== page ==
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HBO Max Managing Password Sharing ‘The Right Way,’ AT&T Chief John Stankey Says

AT&T
John Stankey (Image credit: AT&T)

With Netflix looking to crack down on password-sharing to revive subscription growth, AT&T CEO John Stankey said HBO Max has the problem under control.

Speaking on AT&T’s first-quarter earnings call Thursday, Stankey said that controlling password sharing was something that was considered when HBO Max was being created.

“We were thoughtful about making sure that we give our customers enough flexibility, but we don’t want to see rampant abuse,” Stankey said. “I’m not going to go into all the details, but there were a lot of things and features built into the product that are consistent with the user agreement, that has terms and conditions on how they can and can’t use it. And we’ve enforced them obviously in a way that I think has been customer sensitive.”

The HBO Max approach has worked, he said. 

“You don’t see anyone complaining massively about it,” he said.

“I can tell you that we actively, in any given month, are looking at how particular users are using the product and have features and capabilities technically to limit what I would call rampant abuse,“ Stankey said. ”And so, I would tell you that I think that's the right way for the industry to be managed. And I think maybe some are going to adjust practices and approaches over time to try to get their arms around that.”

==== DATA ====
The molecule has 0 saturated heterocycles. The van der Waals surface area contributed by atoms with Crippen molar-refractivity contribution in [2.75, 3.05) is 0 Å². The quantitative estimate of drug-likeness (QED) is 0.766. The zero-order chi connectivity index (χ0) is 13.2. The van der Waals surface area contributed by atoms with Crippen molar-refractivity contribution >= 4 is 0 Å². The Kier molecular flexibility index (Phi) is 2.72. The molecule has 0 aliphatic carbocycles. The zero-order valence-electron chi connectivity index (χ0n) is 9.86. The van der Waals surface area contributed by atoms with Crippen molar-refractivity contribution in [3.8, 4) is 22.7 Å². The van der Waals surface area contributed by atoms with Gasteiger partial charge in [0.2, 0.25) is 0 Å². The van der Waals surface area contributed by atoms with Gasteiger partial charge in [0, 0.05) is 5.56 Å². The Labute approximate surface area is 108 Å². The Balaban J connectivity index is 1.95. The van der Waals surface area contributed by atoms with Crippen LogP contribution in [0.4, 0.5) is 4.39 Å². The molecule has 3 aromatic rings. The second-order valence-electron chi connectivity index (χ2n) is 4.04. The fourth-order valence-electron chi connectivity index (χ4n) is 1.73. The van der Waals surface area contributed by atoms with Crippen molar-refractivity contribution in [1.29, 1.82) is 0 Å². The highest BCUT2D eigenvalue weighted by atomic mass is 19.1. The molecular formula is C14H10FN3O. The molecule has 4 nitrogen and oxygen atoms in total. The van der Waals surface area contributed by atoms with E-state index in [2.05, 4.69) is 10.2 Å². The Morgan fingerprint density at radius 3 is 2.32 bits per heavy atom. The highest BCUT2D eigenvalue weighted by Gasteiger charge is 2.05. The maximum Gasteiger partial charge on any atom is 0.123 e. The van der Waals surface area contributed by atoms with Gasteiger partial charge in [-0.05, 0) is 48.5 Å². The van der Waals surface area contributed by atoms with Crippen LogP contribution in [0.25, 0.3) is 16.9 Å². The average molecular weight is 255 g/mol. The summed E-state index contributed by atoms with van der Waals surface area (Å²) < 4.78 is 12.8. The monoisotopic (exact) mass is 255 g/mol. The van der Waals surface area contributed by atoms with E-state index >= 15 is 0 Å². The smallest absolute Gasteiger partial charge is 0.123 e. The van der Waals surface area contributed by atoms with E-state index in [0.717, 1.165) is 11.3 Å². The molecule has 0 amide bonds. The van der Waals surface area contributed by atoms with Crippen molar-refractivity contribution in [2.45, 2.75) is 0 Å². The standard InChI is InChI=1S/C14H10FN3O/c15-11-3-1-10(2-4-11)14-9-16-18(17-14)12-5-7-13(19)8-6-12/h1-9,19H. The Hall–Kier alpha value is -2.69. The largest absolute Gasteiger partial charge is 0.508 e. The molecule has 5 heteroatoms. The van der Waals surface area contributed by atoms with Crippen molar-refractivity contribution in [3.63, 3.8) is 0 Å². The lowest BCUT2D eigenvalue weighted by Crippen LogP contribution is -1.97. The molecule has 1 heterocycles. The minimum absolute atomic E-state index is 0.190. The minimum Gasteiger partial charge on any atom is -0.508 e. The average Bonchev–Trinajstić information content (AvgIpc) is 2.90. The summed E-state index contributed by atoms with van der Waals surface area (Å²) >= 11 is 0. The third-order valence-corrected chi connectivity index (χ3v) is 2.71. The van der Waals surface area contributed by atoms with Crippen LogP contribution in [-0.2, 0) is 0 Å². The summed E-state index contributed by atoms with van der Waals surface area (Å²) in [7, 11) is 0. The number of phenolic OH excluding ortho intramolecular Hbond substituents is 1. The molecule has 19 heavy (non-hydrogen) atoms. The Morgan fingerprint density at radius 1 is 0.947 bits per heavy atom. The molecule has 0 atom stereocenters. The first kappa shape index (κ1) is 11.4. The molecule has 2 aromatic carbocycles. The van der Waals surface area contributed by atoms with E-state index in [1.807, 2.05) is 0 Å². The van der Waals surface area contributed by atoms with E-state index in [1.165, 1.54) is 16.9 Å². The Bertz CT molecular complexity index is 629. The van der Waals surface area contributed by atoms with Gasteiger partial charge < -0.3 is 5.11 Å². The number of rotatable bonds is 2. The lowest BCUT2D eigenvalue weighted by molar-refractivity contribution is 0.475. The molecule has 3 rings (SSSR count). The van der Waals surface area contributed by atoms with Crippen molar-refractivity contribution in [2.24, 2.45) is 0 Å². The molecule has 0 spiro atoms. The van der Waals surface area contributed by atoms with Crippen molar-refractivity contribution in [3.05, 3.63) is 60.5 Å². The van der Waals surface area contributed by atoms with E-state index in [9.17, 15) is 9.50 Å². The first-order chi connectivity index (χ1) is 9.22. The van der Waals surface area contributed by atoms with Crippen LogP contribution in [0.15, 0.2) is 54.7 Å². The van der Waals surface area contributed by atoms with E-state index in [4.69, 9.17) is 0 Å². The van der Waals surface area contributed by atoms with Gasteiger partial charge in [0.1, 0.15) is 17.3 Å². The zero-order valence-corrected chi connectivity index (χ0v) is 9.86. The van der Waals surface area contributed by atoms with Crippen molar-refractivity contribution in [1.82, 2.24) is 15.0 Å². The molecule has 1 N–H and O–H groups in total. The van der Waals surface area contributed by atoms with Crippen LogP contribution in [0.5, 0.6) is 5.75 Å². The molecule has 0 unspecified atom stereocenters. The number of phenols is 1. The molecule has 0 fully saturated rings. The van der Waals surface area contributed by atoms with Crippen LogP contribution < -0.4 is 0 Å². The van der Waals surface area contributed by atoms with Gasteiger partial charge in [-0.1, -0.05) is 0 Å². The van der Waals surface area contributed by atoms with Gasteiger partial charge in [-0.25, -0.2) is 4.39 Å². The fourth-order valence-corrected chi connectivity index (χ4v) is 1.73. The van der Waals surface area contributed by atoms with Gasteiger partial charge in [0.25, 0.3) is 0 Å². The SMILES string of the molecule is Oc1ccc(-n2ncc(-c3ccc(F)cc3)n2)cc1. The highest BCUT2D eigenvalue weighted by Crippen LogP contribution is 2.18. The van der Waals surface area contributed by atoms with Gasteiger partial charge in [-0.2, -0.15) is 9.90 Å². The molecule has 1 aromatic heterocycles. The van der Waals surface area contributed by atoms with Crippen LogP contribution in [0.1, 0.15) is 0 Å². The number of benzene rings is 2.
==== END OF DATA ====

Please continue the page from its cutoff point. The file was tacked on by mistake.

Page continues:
AT&T owned HBO and HBO Max until it spun off its WarnerMedia unit and sold it to Discovery in a deal that closed earlier this month.

In response to a question from an analyst, Stankey said he didn’t think that AT&T, as a broadband provider, could help streaming services control password-sharing.

“I don't think it's the broadband providers' role in making that happen,“ he said. “I think it’s the owner of the applications’ role in making that happen,” he said.

Stankey added that he didn’t think password control was a business AT&T wanted to get into.

“I don't necessarily expect that we'd be trying to work on a product or service to market back to other providers to say we can help you manage that,” he said. “I think there are adequate tools available in software and then how you manage your application to be able to do that. And I can tell you from our own experience, we feel like we've done that reasonably effectively in the interest of the product.” ■

Jon has been business editor of Broadcasting+Cable since 2010. He focuses on revenue-generating activities, including advertising and distribution, as well as executive intrigue and merger and acquisition activity. Just about any story is fair game, if a dollar sign can make its way into the article. Before B+C, Jon covered the industry for TVWeek, Cable World, Electronic Media, Advertising Age and The New York Post. A native New Yorker, Jon is hiding in plain sight in the suburbs of Chicago.